Human beings are masters of rationalization. And over the past ten days, several hundred of those humans have repeatedly cast votes leading inevitably to a shutdown of the government. So how are those votes rationalized? We've identified some of the top contenders. (Unless otherwise identified, all examples below are from members of Congress.)

Theory #1: Republicans are just trying to negotiate a deal.

Examples:

Problems with the theory: Generally, negotiations over transactions are about finding mutually agreeable terms to change the status quo: a buyer makes an offer on a house, if the seller thinks it's too low, she can not sell. In Congress, the theory is that by negotiating the competing interests among elected representatives will benefit the broader public. Nearly every bill that passes includes such negotiation: bills are amended to incorporate concerns of legislators in order to secure their votes of support. That happens even when bills pass on party line votes. It's how representative democracy is intended to work. But negotiation requires a give-and-take. We'll approve this amendment in exchange for your vote. That's how it works in the rest of the world, too. You want this car? Well, what'll you give me for it?

Which prompts the question: What are Democrats getting from the "negotiation" the Republicans above offer? Hint: "A functioning government" doesn't count unless there is an implicit willingness to have a non-functioning government (i.e. you don't get the car if the offered price is too low). If the GOP was suggesting that they might trade a delay of Obamacare for, say, expanded background checks on gun purchases — that's a negotiation. A "negotiation" of the sort in which the choice is between a bad thing happening and someone giving up something of value to them is the sort of negotiating that kidnappers employ. Or big brothers who offer to release you from a headlock in exchange for your dessert. Why won't Harry Reid negotiate when he's going to give up his dessert?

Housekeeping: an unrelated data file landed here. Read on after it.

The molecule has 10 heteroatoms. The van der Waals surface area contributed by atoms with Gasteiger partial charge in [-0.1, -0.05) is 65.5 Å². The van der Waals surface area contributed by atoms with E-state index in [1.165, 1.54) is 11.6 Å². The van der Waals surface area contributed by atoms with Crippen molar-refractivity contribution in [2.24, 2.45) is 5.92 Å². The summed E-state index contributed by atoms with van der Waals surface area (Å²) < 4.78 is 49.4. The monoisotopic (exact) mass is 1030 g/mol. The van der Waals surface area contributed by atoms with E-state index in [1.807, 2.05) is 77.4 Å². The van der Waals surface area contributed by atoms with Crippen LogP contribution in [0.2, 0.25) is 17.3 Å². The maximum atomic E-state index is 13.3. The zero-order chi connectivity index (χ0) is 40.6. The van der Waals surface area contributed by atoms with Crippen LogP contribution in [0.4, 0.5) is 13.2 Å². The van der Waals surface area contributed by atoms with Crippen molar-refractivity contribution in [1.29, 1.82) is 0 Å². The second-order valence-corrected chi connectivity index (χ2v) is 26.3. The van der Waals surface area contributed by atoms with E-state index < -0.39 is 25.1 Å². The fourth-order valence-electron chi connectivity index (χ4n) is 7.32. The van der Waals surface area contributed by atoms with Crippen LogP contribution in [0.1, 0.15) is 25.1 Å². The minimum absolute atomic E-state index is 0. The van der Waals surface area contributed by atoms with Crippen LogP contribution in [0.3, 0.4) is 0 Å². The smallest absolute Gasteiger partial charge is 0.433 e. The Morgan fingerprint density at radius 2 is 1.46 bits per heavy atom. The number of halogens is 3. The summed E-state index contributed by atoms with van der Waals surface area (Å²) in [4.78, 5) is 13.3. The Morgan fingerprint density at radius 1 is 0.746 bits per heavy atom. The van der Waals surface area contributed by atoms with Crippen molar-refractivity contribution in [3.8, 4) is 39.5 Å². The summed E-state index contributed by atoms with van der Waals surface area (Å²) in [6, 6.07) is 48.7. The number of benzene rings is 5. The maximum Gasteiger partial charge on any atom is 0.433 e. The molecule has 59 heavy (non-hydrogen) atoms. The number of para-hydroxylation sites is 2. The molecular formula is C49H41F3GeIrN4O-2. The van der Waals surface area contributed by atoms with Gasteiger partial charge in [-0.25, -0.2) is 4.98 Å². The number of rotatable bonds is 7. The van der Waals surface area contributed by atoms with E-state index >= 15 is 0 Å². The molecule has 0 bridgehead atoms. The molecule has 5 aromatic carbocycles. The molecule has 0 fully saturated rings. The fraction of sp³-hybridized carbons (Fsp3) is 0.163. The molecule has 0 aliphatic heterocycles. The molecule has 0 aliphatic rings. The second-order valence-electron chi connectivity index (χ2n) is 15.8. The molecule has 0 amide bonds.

Theory #2: This is a protest over a dire issue.

Examples:

Roy is Sen. Ted Cruz's Chief of Staff.

Problems with the theory: The advent of the Tea Party in the wake of Obama's election provided a voice for the far-right of conservative politics. And they had tons of rallies and protests and all the other hallmarks of a burgeoning political movement. By 2010, the Tea Party was electing representatives to Congress. And here in 2013, they've got a sizeable, informal caucus. The traditionalists in us would note that there's a difference between being an activist and being a legislator. The latter, representing more than that vocal base, is tasked with resolving problems, not just railing against them. Congress has always had its gadflies, but with the Tea Party legislators, we now have a swarm.

What primarily undermines this theory isn't simply that this is behavior unbecoming of an elected official. Instead, the problem is that politically-motivated obstructionism was the strategy of the Republican caucus at large since the beginning of the year. On Monday, New York's Jonathan Chait outlined the "Williamsburg Accord," an agreement stemming from a caucus meeting in January that was approved by leadership to provide exactly the sort of tension that is now obvious. In other words, this isn't the Tea Party swarm, motivated by the base, taking up arms against a Socialist Obamacare under the mantra "Don't Blink." This was always the plan.

But the biggest problem with thinking of the shutdown as protest is that, unlike, say, a sit-in at college cafeteria or a product boycott or even a general strike, there are very few rank-and-file Tea Partiers who are embracing the shutdown as a method to change a dire policy. The shutdown is, instead, being discussed as a regrettable thing that's the other guy's fault.